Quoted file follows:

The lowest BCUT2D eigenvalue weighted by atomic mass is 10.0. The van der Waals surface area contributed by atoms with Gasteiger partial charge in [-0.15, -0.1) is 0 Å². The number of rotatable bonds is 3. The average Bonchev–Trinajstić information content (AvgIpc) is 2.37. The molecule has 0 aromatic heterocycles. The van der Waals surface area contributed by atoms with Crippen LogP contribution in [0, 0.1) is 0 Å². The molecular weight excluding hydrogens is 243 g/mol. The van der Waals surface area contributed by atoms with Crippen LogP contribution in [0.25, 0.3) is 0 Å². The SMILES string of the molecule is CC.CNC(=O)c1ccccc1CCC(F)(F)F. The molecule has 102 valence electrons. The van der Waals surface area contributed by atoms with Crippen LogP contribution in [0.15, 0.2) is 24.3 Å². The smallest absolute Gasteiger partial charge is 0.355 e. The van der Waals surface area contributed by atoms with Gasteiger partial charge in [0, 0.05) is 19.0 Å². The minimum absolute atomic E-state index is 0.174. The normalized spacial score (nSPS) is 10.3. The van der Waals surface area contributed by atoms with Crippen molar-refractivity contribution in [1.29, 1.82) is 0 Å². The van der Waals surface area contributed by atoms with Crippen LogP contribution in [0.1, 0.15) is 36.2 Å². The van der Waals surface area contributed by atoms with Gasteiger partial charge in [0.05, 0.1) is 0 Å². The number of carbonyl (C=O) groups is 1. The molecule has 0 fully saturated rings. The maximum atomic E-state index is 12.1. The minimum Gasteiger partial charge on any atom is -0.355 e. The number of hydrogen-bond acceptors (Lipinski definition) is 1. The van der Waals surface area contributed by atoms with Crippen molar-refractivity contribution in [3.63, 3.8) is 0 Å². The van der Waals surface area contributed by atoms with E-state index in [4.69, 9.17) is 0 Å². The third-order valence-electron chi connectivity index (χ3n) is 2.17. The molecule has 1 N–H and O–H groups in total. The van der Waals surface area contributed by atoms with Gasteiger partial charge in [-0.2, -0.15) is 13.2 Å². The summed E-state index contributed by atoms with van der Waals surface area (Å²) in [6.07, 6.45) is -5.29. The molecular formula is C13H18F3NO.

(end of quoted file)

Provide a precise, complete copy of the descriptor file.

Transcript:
The lowest BCUT2D eigenvalue weighted by atomic mass is 10.0. The van der Waals surface area contributed by atoms with Gasteiger partial charge in [-0.15, -0.1) is 0 Å². The number of rotatable bonds is 3. The average Bonchev–Trinajstić information content (AvgIpc) is 2.37. The molecule has 0 aromatic heterocycles. The van der Waals surface area contributed by atoms with Crippen LogP contribution in [0, 0.1) is 0 Å². The molecular weight excluding hydrogens is 243 g/mol. The van der Waals surface area contributed by atoms with Crippen LogP contribution in [0.25, 0.3) is 0 Å². The SMILES string of the molecule is CC.CNC(=O)c1ccccc1CCC(F)(F)F. The molecule has 102 valence electrons. The van der Waals surface area contributed by atoms with Crippen LogP contribution in [0.15, 0.2) is 24.3 Å². The smallest absolute Gasteiger partial charge is 0.355 e. The van der Waals surface area contributed by atoms with Gasteiger partial charge in [0, 0.05) is 19.0 Å². The minimum absolute atomic E-state index is 0.174. The normalized spacial score (nSPS) is 10.3. The van der Waals surface area contributed by atoms with Crippen molar-refractivity contribution in [1.29, 1.82) is 0 Å². The van der Waals surface area contributed by atoms with Crippen LogP contribution in [0.1, 0.15) is 36.2 Å². The van der Waals surface area contributed by atoms with Gasteiger partial charge in [0.05, 0.1) is 0 Å². The number of carbonyl (C=O) groups is 1. The molecule has 0 fully saturated rings. The maximum atomic E-state index is 12.1. The minimum Gasteiger partial charge on any atom is -0.355 e. The number of hydrogen-bond acceptors (Lipinski definition) is 1. The van der Waals surface area contributed by atoms with Crippen molar-refractivity contribution in [3.63, 3.8) is 0 Å². The van der Waals surface area contributed by atoms with E-state index in [4.69, 9.17) is 0 Å². The third-order valence-electron chi connectivity index (χ3n) is 2.17. The molecule has 1 N–H and O–H groups in total. The van der Waals surface area contributed by atoms with Gasteiger partial charge in [-0.2, -0.15) is 13.2 Å². The summed E-state index contributed by atoms with van der Waals surface area (Å²) in [6.07, 6.45) is -5.29. The molecular formula is C13H18F3NO.